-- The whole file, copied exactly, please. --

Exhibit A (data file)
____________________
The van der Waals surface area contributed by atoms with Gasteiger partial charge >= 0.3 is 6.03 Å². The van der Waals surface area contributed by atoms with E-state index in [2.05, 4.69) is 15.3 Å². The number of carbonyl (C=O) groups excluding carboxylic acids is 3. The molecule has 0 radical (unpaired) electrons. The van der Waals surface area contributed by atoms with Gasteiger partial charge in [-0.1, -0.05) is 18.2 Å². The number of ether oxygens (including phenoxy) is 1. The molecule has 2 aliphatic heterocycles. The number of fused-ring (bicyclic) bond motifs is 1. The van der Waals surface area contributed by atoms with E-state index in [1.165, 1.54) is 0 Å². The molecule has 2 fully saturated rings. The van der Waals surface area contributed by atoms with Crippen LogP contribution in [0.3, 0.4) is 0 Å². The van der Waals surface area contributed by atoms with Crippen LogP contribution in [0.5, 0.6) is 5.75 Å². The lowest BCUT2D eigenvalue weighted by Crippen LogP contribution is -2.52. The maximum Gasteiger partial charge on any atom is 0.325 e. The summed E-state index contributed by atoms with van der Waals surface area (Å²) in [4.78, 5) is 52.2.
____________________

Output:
The van der Waals surface area contributed by atoms with Gasteiger partial charge >= 0.3 is 6.03 Å². The van der Waals surface area contributed by atoms with E-state index in [2.05, 4.69) is 15.3 Å². The number of carbonyl (C=O) groups excluding carboxylic acids is 3. The molecule has 0 radical (unpaired) electrons. The van der Waals surface area contributed by atoms with Gasteiger partial charge in [-0.1, -0.05) is 18.2 Å². The number of ether oxygens (including phenoxy) is 1. The molecule has 2 aliphatic heterocycles. The number of fused-ring (bicyclic) bond motifs is 1. The van der Waals surface area contributed by atoms with E-state index in [1.165, 1.54) is 0 Å². The molecule has 2 fully saturated rings. The van der Waals surface area contributed by atoms with Crippen LogP contribution in [0.3, 0.4) is 0 Å². The van der Waals surface area contributed by atoms with Crippen LogP contribution in [0.5, 0.6) is 5.75 Å². The lowest BCUT2D eigenvalue weighted by Crippen LogP contribution is -2.52. The maximum Gasteiger partial charge on any atom is 0.325 e. The summed E-state index contributed by atoms with van der Waals surface area (Å²) in [4.78, 5) is 52.2.